Damages and Liability for Road Rage Incident
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Over the last several years, incidents of road rage have been gradually increasing. Sometimes these incidents even result in personal injury or property damage. When you are a victim, you will probably wonder, “Can I sue the other driver, who assaulted me in a road rage incident?” Assuming that you can identify the person who actually assaulted you, you may be able to sue the driver for any personal injuries or property damage to your vehicle, in addition to potential criminal charges.
Assault and battery are both intentional acts. Assault B is reasonable apprehension of an immediate battery. This means the other person threatened to hit you or did something which placed you in reasonable apprehension of being struck by the other party. Battery is the harmful or offensive touching of another person without consent or privilege. If the other party struck you, this would constitute harmful or offensive touching to establish liability for battery. Harmful or offensive physical contact with the person or with something near the person would establish liability for battery. Examples of battery include:
- The other driver started hitting your car with his car;
- The other driver gets out and starts pounding on your car, while you are in or near the car;
- After driving you off the road, the other driver gets out of his car and strikes you.
Any of these examples may be considered sufficient harmful or offensive contact for the other driver to be liable for battery. It would also be sufficient to establish liability for assault because you were placed in reasonable apprehension of an immediate battery in that the other party's actions indicate that he may hit you.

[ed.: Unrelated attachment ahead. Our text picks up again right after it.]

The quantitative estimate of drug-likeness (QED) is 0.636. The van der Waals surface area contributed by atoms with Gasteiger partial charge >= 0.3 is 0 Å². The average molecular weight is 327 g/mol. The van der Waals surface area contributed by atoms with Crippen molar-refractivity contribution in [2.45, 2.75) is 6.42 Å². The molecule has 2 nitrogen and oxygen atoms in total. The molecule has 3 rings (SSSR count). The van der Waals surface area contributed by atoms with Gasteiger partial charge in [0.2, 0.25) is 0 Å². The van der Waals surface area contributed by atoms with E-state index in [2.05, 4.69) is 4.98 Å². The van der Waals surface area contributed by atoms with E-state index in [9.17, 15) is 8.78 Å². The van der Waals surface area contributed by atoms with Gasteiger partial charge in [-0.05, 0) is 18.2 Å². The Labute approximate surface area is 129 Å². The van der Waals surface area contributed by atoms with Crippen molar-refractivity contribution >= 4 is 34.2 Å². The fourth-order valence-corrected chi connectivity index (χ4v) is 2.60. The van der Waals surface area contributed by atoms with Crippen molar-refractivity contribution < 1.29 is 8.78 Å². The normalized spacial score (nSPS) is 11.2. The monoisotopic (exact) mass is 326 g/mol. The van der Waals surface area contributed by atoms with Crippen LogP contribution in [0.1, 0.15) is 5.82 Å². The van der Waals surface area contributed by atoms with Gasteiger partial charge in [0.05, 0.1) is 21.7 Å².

If you were injured in this road rage incident, when you finish your medical treatment and are released by the doctor, obtain your medical bills and medical reports. The medical bills, any wage loss due to your injuries and the medical reports will support your claim for damages (the amount of compensation you are seeking in your lawsuit). The medical reports will document the nature and extent of your injuries. Since assault and battery are intentional acts, in addition to compensatory damages for your injuries, you could also seek punitive damages against the other driver in the road rage incident. Punitive damages are amounts to punish the other party for intentional, malicious acts that caused your injuries.
Assault and battery are both civil and criminal matters. In addition to your civil suit and filing an insurance claim, you should contact the police and/or the district attorney's office to pursue criminal charges against the driver in the road rage incident. If there were witnesses to this road rage incident, their testimony will provide additional evidence supporting both your civil and criminal cases. It will be easier to establish liability in your civil case as opposed to the criminal case because a lesser burden of proof is required in a civil case.
In a civil case, proof is established by a preponderance of the evidence, which means that the evidence establishes that it is more likely than not that the incident occurred while in a criminal case; guilt has to be established beyond a reasonable doubt—a much higher standard than in a civil case. Your damages are also more limited in a criminal case. Most states only allow prosecuting attorneys to collect actual damages, not punitive damages.
Also keep in mind that the prosecuting attorney represents the county or state, they do not represent you personally. Even if a criminal charge is pending, you should still consult a private attorney to explore all of your options and remedies as a victim of road rage.